Next, let 3s be a complex Banach space, s (3s the class of all closed linear transfor- mations with domain and range in 3s and B(3s the complex Banach algebra of all endomorphisms of 3s with identity I. Let T be an element of s (3s with domain ~3 (T), spectrum a(T) and resolvent set a(T). The extended spectrum ae(T) is the set of all singular points of the resolvent R(2, T) of T in C. By ~(3Q we denote the class of all pairs { T x, T 2 } of operators of s (3s which satisfy ~ ( T 1) c ~3 ( T 2), T 2 [~) ( T 1)] c ~(T1) and commute on the set {xlxE~(T1), Tlx~7~(Tz) }. If T 2 is bounded on 3s this definition is equivalent to that of M. H. STONE [9, Definition 3]. Then we have

    LEMMA 1. Let ~ (7"1) c ~ (T2) and T 2 [~3 (T1) ] c ~ (7"1). A necessary and sufficient condition that R(2x, 7'1) R(22, T2)=R(22, T2) R(21, T1) for each pair {2x, 22}e0(T,) x 0(T2) is that {T 1, T2}e~(3s

    Proof. If {T 1, T2}eff(3s ) we have {x[xeTs Tlxe~(Tz)}={x[x~7~(T1), (211-T1)xe 33( T2) )= R(21, T1)[3)( T2)]= R(21, 7"1)R(22, T2)(3s since the R(2s, Ts) are one-to-one transformations of 3s onto ~)(Tj). For each xe3s

    R(~, r~)R(~, W,)[(a~ ~- T~)(2~ I - r~) - (~ ~- W~)(~1 ~- W,)] x R(2,, T,)R(22, rz)x = [R(2,, T,) R(22, Tz) - n(2z, T2)R (2,, Tx)] x.

    Hence a sufficient condition for the right-hand side to vanish is that T 1 and T z commute, i.e. { 7"1, T2} e ~(3s On the other hand, if the right-hand side is zero, again since the resolvents are one-to-one, we have (7"1 Tz - Tz T1) R(21, T1) R(22, T2)x= O. Thus { T 1, Tz} ~(3s and this proves the necessary condition, q.e.d.

    Finally, we denote by (5(3s V) the class of all elements of ~(3s for which ae(T1) tre(T2) c V. Based on the preceding definitions we have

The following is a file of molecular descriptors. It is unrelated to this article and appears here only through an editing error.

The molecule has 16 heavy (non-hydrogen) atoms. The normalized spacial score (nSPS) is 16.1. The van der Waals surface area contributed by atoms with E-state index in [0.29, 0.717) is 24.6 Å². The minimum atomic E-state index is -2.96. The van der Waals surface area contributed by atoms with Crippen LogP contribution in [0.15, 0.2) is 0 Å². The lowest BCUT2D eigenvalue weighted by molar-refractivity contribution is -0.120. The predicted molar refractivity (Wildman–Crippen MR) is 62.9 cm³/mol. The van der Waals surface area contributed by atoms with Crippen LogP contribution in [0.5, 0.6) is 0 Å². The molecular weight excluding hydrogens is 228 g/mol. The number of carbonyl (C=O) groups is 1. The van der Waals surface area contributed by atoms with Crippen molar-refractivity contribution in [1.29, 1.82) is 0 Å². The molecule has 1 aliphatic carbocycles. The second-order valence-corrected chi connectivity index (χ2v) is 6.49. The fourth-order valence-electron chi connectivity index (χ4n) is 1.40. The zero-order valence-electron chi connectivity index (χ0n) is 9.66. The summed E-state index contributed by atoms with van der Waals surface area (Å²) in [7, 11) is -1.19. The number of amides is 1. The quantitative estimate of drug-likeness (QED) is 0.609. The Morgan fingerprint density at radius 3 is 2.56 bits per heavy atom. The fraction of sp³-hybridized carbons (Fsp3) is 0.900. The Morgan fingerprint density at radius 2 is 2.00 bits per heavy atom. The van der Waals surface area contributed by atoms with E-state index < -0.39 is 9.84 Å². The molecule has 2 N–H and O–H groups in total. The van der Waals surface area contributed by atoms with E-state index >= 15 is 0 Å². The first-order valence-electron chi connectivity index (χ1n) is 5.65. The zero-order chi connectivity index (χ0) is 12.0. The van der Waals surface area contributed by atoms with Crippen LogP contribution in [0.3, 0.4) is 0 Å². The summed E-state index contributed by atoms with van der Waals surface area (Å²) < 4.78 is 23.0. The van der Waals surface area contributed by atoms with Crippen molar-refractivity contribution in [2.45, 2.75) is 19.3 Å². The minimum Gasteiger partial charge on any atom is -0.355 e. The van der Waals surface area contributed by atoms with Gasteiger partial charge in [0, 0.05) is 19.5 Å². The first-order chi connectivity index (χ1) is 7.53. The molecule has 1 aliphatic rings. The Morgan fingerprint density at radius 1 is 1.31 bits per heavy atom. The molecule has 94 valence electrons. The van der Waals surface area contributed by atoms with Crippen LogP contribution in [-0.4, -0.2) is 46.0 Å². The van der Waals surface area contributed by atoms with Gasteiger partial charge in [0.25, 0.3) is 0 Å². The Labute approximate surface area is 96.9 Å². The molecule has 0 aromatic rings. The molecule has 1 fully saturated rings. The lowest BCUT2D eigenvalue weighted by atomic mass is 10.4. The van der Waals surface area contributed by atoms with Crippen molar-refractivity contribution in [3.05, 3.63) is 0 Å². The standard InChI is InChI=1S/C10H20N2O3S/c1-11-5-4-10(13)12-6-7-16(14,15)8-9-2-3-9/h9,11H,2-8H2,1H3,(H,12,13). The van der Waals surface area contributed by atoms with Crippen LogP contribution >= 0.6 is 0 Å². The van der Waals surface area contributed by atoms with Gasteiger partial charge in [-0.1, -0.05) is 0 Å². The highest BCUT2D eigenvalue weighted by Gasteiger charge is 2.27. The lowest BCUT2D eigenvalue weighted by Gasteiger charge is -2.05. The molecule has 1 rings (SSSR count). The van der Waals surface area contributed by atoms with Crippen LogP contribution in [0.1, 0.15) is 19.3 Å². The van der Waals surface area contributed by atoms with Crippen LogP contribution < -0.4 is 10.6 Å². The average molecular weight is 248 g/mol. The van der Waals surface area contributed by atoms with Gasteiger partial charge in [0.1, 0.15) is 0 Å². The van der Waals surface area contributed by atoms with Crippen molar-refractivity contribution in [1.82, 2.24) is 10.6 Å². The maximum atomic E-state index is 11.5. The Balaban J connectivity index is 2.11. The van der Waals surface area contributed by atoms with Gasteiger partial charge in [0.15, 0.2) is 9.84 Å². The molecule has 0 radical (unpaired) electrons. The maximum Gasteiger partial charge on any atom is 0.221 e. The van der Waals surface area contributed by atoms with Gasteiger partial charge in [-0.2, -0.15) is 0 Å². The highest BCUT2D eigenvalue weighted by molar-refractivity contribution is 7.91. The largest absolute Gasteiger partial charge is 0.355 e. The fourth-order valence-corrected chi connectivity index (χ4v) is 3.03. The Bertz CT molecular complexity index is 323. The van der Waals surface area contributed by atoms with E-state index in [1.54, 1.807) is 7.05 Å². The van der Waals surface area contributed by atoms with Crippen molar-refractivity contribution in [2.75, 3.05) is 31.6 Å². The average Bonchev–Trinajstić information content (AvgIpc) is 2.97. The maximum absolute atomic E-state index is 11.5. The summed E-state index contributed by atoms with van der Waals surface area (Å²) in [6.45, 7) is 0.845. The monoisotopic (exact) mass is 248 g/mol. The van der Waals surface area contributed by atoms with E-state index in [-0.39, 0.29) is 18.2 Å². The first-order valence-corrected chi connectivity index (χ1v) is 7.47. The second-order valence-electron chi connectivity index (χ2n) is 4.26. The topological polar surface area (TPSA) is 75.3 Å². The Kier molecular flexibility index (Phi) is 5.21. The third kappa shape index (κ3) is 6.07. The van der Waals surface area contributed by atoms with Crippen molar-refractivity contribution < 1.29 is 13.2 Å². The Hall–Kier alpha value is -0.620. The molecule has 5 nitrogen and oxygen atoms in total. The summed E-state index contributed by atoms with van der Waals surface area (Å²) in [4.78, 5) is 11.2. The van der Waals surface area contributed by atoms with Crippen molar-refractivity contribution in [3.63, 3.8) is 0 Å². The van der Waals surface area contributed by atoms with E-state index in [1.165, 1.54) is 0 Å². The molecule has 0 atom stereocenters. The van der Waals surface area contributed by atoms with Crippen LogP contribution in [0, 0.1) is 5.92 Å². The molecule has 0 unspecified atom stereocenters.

• Operational Calculus for Two Commuting Operators 89

    THEOREM 2. For each pair { 7"1, T 2 } ~ ffJ (3~, V) there exists a proper homomorphism of H (V) into B(X) such that

    (i) ~[(2 -2 j ) - 'Xv(2 , ,22) ]=R(2 , T~), 26Vj, j= l ,2 .

    (ii) I f a sequence fn in H (V) converges pointwise to fe H (V), the convergence being uniform on each compact subset of V, then this implies lim,[r@(f,)-#(f)]J =0.

    (iii) 9 is unique and is defined by

    e( f ) = f(oo, o~) ~+ 2~ f(,h, oo) g(,h, ra) d2, FI ,f +2~/ f(oo,2~)g(,h, r~)d,h (1)

    F2

    , - - , l f f + ~ f(21, 22) R(2,, T,)R(22, T2) d2 , d22, FI F2

    where F j, j= l, 2 is an oriented envelope of ae( Tj) with respect to Vj, containing 2= oo in its interior if Vj is unbounded.

    Proof. Since the integrands of (l) are locally holomorphic in Vc~ [0(T,)x 0(T2)] the integrals exist and are independent of the choice of F 1 and F 2. Clearly q~, defined by (1), is linear. In order to demonstrate that it is a homomorphism we taker, g~ H(V) and for j= 1,2 two oriented envelopes Fj and Fj. of ae(Ti) with respect to Vj such that the open set bounded by Fj contains F~.. Then by (1) with c=(2~i) -1,

    8

    q~(f) q~(g) - ~0(f g) = ~, Ak, (2) k=l

    where

    A1 = c ~ I f (11, Go)g(oo, oo) + f (o% oo)g(21, oo) - (f g) (11, O(3)] R(21, 7",) d J, 1 Fl

    A 2 = c f [ f (~, 12) g (~, ~) + f (o% oo) g (~, 12) - ( f g) (~, 12) ] R (,~, T~) d22 Fz

    A3 = c 2 ~ f f f (11, oo)g(pl, o0) R(21, 7"1) R(#,, T,)d21 d/~, F1 FI"

    A4=c2 f f f (~176 g(~176 T2) R(p2, T2) d22dp2 F2 f2'

    =c2 (; [f(~,22) g(2 I, ~)+ f(2,, ~)g(00,22)+ f(~, ~)g(2,,22) As F1 F2

    + f (2,, i2) g(oo, o0) -- (f g) (2,, 12)] R(2,, T,) R(22, T2) d2, d22

  • 90 J.T. MARTI

    A6=c3f f fry (,,, ~)g(X,, ).2)+ f ('~'1, ~'2)g(#l, o0)] r l F1' F2

    x R(2,, T1)R(//1, T1)R().2, T2)d2, d#, d22

    Ft F2 F2'

    R(~,, rl) R(~2, r~) R(U~, r~) d~, d~ d~

    .,~8=c4f f f f f(~l,~2) g(~ll,~12)R(~l, T1)R(~2, T2)R(~/ , , T , ) FI F2 FI' F2'

    R(H 2, r2) d21 d22 d/~l d/~2.

    In some terms we have changed the order of integration and used the commutativity of the resolvents (Lemma 1). By [11, p. 196] we have for j= 1, 2 and any hell(V) as a result of the method of residues